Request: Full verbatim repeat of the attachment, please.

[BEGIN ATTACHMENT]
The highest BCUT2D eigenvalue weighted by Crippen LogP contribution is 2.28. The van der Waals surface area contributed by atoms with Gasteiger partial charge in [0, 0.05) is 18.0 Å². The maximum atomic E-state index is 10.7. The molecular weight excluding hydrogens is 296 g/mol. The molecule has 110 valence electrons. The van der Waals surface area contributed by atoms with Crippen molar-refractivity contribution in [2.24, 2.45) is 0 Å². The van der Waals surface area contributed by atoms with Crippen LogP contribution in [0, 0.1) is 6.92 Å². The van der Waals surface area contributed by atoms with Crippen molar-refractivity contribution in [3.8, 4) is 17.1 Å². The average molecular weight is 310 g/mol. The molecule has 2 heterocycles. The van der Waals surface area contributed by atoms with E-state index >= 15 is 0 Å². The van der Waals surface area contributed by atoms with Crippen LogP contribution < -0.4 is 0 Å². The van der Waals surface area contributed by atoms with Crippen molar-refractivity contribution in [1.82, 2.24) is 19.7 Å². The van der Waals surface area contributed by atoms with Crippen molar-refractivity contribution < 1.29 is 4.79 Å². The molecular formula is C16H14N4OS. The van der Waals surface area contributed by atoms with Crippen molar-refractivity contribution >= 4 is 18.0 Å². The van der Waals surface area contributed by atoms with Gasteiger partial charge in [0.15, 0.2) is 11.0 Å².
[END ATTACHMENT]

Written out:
The highest BCUT2D eigenvalue weighted by Crippen LogP contribution is 2.28. The van der Waals surface area contributed by atoms with Gasteiger partial charge in [0, 0.05) is 18.0 Å². The maximum atomic E-state index is 10.7. The molecular weight excluding hydrogens is 296 g/mol. The molecule has 110 valence electrons. The van der Waals surface area contributed by atoms with Crippen molar-refractivity contribution in [2.24, 2.45) is 0 Å². The van der Waals surface area contributed by atoms with Crippen LogP contribution in [0, 0.1) is 6.92 Å². The van der Waals surface area contributed by atoms with Crippen molar-refractivity contribution in [3.8, 4) is 17.1 Å². The average molecular weight is 310 g/mol. The molecule has 2 heterocycles. The van der Waals surface area contributed by atoms with E-state index >= 15 is 0 Å². The van der Waals surface area contributed by atoms with Crippen LogP contribution < -0.4 is 0 Å². The van der Waals surface area contributed by atoms with Crippen molar-refractivity contribution in [1.82, 2.24) is 19.7 Å². The van der Waals surface area contributed by atoms with Crippen molar-refractivity contribution < 1.29 is 4.79 Å². The molecular formula is C16H14N4OS. The van der Waals surface area contributed by atoms with Crippen molar-refractivity contribution >= 4 is 18.0 Å². The van der Waals surface area contributed by atoms with Gasteiger partial charge in [0.15, 0.2) is 11.0 Å².